Clients of MF Global that had the foresight to ask for their money back before the bankruptcy came this close to being made whole.
But, the recipient of the check above was unable get at the cash it represented.
In his words:
"...this check had a two business day hold at my Credit Union, then the funds cleared on the third day, but the money was clawed back on the fourth day with the innocuous sounding reason 'Refer to Maker.'"
Security accounts are insured by SIPC, cash accounts at banks by FDIC, but cash accounts at Futures Commission Merchants (FCMs) are only protected by the good faith of the system. MF Global clients had good reason to ask for their money back. But, what about the rest of the industry?
While there have been fears that money would flee the future business altogether, that appears not to be the case. Instead, smaller futures firms seem to be moving customer cash to larger custodians.
In an 8-K filed November 21st, 2011 with the SEC, Jefferies Group refers to the alleged "Mass Exodus" of Prime Brokerage Clients.
"The only recent development in our prime brokerage business has been our moving the custody of certain client assets to J.P. Morgan Clearing Corporation pursuant to a longstanding agreement we have with them whereby we continue to provide all other services to our clients and custody is at JP Morgan on a fully disclosed basis. This is a far cry from false rumors of an exodus of clients moving to other firms or anything else of this nature."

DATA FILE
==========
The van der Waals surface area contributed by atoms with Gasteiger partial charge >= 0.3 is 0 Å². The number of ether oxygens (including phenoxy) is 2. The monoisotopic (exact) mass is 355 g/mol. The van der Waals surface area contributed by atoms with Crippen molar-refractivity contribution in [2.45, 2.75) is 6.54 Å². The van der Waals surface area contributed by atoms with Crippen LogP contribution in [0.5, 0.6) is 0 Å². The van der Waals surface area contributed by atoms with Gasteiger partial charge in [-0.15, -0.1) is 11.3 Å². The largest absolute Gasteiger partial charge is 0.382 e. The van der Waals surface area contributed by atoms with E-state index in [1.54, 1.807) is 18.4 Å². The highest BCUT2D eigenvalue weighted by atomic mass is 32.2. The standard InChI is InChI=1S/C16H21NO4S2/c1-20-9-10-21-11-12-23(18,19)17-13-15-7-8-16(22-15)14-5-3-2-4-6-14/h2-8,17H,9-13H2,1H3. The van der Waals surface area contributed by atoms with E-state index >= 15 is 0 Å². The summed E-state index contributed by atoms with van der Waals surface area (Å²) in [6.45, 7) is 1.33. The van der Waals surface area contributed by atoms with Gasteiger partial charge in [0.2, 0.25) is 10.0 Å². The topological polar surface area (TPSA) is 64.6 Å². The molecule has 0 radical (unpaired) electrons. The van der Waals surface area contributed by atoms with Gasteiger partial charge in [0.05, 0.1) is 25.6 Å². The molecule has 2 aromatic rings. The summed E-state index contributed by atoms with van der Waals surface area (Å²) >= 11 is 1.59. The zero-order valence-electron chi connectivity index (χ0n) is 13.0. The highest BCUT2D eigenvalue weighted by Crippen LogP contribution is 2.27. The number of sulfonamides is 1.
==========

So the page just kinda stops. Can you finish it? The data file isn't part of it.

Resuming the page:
Paul Frye, Straits Financial COO agrees that clients are becoming more cautious and asking more questions but says "there hasn't been a mass exodus of money."
Farmers and others involved in the markets that need to be in the futures markets seem to be willing to take on the associated financial risks - at least for now. Frye says he doesn't know how other companies do it but, he knows his clients personally, travelling to western Nebraska from Chicago every two to three months.
"They are not going to trust the system, it's going to be a question of whether or not they are going to trust you," he says.
According to its website, Straits Financial Group is the brokerage arm the largest publicly-listed logistics company in South East Asia and relies on commissions to pay its bills.
Frye and his company continue to believe in the futures market and has hired a group of eight former employees of MF Global to join its retail brokerage unit.
"We exist because big banks don't want farmers" he says.
Questions? Comments? Email us atNetNet@cnbc.com
Follow NetNet on Twitter @ twitter.com/CNBCnetnet
Facebook us @ www.facebook.com/NetNetCNBC